Shown is a beautiful tin sign from the brewers of Budweiser, Anheuser-Busch, featuring their prohibition era drink called Bevo. This sign comes in a couple of varieties, one featuring a 5 cent slogan, and this one which does not include the bottle price on the piece. Anheuser Busch survived through the dark days of prohibition…Details
Celluloid Pocket Mirror Pre-Prohibition Pocket Mirror, East St. Louis, IL advertising Heim Bottle Beer. Circa 1900. This hand held pocket mirror shows a young girl with roses in her hand, an interesting topic for a beer advertisement item. The Heim brewery was an institution in East Saint Louis for years, but the brewery like so many others was gone by the start of prohibition.
When the brothers Ferdinand and Michael Heim moved from Manchester, MO to East St. Louis, IL they first started a hotel and saloon called the “Yellow House”. Cattle farmers who visited the hotel on their way to the market also frequented the saloon.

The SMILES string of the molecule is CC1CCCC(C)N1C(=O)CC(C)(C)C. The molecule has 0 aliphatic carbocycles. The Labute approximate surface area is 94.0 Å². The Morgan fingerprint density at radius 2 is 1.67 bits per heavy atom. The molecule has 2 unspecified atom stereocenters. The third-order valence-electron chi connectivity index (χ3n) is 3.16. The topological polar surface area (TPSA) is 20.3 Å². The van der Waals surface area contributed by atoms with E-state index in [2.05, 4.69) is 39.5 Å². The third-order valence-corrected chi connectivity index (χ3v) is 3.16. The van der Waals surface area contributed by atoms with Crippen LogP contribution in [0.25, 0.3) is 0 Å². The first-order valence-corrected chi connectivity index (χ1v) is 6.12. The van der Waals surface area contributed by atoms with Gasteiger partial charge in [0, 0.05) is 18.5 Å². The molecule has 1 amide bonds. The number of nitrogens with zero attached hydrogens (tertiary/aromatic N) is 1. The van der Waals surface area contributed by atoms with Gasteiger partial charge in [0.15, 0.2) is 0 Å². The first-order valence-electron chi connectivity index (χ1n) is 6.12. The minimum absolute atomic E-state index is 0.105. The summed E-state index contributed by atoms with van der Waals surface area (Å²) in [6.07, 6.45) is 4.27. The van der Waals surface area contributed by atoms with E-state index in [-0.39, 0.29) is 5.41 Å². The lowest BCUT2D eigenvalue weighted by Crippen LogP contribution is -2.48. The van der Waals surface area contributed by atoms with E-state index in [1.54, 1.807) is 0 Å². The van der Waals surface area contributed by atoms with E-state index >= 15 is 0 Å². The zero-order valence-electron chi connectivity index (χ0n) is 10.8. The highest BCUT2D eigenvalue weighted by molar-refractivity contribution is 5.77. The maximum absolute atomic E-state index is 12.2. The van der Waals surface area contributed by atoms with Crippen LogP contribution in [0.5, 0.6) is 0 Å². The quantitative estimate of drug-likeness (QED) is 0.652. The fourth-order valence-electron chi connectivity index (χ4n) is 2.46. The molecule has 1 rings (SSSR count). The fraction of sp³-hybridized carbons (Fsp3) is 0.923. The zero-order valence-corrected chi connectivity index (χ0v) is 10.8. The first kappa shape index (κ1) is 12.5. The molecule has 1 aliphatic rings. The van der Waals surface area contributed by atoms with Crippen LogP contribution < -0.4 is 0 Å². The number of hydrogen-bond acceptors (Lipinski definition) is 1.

The brothers were motivated by witnessing the high demand for beer and wanted to get back into the brewing business again. Around 1870, they started the Heim Brewery after buying out the Lincoln Brewery. The Heim Brewery was immediately successful, unfortunately their brewery burned down in 1876. So they rebuilt a larger brewery building that stayed open until prohibition put them out of business.
While their East St. Louis, IL location flourished, the Heim family also took their brewing interest to Kansas City, MO and bought into the Bavarian Brewery. Shortly thereafter, the sons of Michael took over the business permanently and the Heim Brewery in Kansas City was established. This brewery also ended with the start of prohibition similar to the East St. Louis operation. The Heim’s were very active in the civic circles in Kansas City and started their own Electric Park.